The diagnosis of uterine prolapse can be made during routine controls. In some cases, findings alone are sufficient for diagnosis. However, most people with uterine prolapse are aware of this situation. The presence of one or more of the symptoms of uterine prolapse causes the physician to think of uterine prolapse.

The physician first listens to the patient’s history and then performs a pelvic examination. During the examination, the physician asks the patient to strain to understand how much the uterus has protruded into the vagina. To monitor the condition of her pelvic muscles, she asks her to contract her muscles as if she is holding her urine. In addition, the physician may conduct a small survey to see how much the complaints related to uterine prolapse reduce the person’s quality of life. As a result of the evaluations, the diagnosis of uterine prolapse is made. The treatment method is determined according to the current severity of uterine prolapse.

How Is It Treated?

Mild uterine prolapses usually do not require treatment. However, as sagging may progress, physician follow-up may be required.

In such cases, the physician may recommend exercises such as Kegel exercises to strengthen the pelvic muscles.

Besides these;

  • Not Lifting Heavy
  • Chronic Cough
  • Constipation

You can also make suggestions such as:

However, different treatment options are applied in severe uterine prolapse that requires treatment.

Another factor that determines the type of treatment for uterine prolapse depends on whether the person will become pregnant or not. If the person wants to have a child, a vaginal ring or, in other words, a vaginal pessary can be used.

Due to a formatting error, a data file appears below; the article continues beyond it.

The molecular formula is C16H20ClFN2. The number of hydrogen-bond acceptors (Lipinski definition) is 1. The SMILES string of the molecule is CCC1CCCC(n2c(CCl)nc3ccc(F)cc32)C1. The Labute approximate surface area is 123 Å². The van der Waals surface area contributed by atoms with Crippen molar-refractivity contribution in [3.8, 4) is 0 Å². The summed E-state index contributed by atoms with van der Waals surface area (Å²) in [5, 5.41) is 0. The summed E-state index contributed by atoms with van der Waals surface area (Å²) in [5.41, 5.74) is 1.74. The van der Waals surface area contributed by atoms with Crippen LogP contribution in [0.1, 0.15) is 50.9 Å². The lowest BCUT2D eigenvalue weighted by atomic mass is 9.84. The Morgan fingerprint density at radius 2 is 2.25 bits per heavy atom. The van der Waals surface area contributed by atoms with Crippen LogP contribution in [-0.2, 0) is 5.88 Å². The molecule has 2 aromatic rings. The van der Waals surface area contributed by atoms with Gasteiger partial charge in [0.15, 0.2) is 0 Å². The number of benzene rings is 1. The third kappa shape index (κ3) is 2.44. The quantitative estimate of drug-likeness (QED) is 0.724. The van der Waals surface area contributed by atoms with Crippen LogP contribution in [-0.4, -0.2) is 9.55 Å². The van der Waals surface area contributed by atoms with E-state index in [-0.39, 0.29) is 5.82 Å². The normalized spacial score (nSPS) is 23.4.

After determining the appropriate pessary size according to the size of the uterus, the physician informs the person in detail about how to use the ring.

The vaginal ring, which can be used safely during sexual intercourse, supports the uterus and prevents it from hanging down.

Another treatment method is the surgical operation known as uterine prolapse surgery among the people.

At this point, depending on the severity of the disease, two different options may be offered to the person:

  1. Option:

For the repair of pelvic tissues, weakened tissues are replaced with synthetic tissue or tissue taken from a different part of the person.

  1. Option:

It is a hysterectomy applied in severe uterine prolapse. Hysterectomy, which can be performed with open or laparoscopic surgery, is the complete removal of the uterus.

The determining factors in all these treatment options are the patient’s complaints, the severity of uterine prolapse, and whether the person is considering pregnancy. In the light of all this information, the physician decides together with the patient which treatment approach is appropriate for him.

Approximately 50% of women who have given birth over the age of 30 have some uterine prolapse.

However, only 20% of these cases are at a level to cause complaints. If you have a complaint about uterine prolapse, you can apply to the nearest health institution and be examined.

Tags :
Share :

Do you have a question?

We offer the best surgeries by new technology, and our doctors are always ready to provide the necessary advice before doing the procedure so that the patient is fully aware of anything we will do before the procedure.